So our point was to become financially independent, which meant going back to one issue a week, because one eight page paper and one 12 page paper is more expensive to put out than a 24 page paper. 

And we all of a sudden instituted a lot of financial reforms — revolutionary stuff like advertising and getting revenue. And so we did not have to depend upon the money that was voted on by this committee because financial independence means editorial independence. And so that's why I worked closely with Mark, Elliott and Phil. They all wanted to make money for money's sake. I wanted to make money to become independent. And it worked.

EG: So for example, when Mark and I came in, and then Phil as well, we extended this policy. Basic stuff about establishing a connection between how big the paper could be based on how much advertising we had sold. Just basic stuff. And so we said to the editorial staff, “Listen, if we get in, for example, two pages of ads, we could run a 12 page paper. If we get in three pages of ads, we can run a 16 page paper. And that's just the way it is.” Before that the size of the paper and the amount of content had no connection to what was affordable, or what could be sustained. So we just put in some basic policies, as Mike said. 

The other problem was when Mark and I came in, whatever ads were sold frequently, there was no collection process for making sure those ads were paid for. And we were not getting our fair share of national advertisers, which come through agencies, because we weren't meeting the agency's administrative requirements. So we would stop getting ads from national advertisers like the U.S. Army and beer companies and others who were advertising and could be advertising to support the paper. So we did just super basic stuff, we had good support from the editorial crew. And I think we really felt pretty unified. It wasn't really two different teams within The News-Letter

And to slightly contest with what my friend Mike you know, we weren't really that interested in making money. We were interested in raising money to support the publishing ambitions of the paper. Because we took pride in the paper as well and the editorial side, and we wanted to see it survive and sustain. Is that about accurate?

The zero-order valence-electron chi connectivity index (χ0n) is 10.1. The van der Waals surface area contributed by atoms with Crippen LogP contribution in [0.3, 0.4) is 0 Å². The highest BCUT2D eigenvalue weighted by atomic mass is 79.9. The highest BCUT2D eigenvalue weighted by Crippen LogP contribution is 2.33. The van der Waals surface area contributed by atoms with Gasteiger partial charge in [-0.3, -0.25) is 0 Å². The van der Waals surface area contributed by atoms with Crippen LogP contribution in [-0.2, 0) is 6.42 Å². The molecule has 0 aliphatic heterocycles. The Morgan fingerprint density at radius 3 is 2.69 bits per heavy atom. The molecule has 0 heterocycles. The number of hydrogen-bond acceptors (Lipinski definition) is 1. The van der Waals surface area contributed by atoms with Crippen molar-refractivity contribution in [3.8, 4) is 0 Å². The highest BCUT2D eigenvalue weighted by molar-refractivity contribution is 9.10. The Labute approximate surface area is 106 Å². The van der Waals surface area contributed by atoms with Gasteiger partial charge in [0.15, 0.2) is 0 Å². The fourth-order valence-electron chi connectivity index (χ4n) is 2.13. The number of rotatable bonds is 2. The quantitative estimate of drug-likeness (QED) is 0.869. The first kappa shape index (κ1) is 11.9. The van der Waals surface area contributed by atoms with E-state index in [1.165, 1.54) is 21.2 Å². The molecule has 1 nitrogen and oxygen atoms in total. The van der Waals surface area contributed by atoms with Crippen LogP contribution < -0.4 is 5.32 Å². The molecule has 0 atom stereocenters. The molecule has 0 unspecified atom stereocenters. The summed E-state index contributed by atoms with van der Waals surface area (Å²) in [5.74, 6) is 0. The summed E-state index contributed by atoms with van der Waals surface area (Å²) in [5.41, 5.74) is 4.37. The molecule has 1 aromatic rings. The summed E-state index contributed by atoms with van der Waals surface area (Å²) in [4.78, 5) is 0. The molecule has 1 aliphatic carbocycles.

PK: It is. And I would say we also took pride in running a true financial ship nice and smoothly the way a business should be run.

MW: Yeah, I agree with that, as well. It was kind of neat to be given the reins of an organization that had a fair amount of money that was rolling through it over the course of a year. And the impact that The News-Letter had on the student body on the administration. It was just a lot of fun.

MD: The main achievement that four of us had, and our team, was to restore credibility to paper, which had lost it, and that's because we seriously took the hyphen in the name. There had always been a conflict between the News side and the Features side. The News and Letter sides. And we sort of resolved that by putting out only one issue and that increased our credibility with everybody who read it.

MW: And we knew that having the linkage between the advertising and the writing actually allowed for more text, more articles, News and Features to go in there.


One of Mike Deak’s trivia quizzes while he was Features Editor for the paper.

N-L: We have one of the old quizmasters reviving the backpage quiz for the Magazine. Could you tell us a bit about the old quizzes?

MD:  What happened was every week we had a problem with what to do with the back cover because of a quarter fold. There was always the question of what's gonna go on the back cover. We had a lot of success with doing a trivia quiz. It got a good reaction. But we decided to monetize it by getting an ad from Eddie's liquor store. They gave us a case of beer, because the drinking age back then was 18, and they had an ad on the back cover every week.

EG: And a food certificate, which of course you’d use to buy more beer.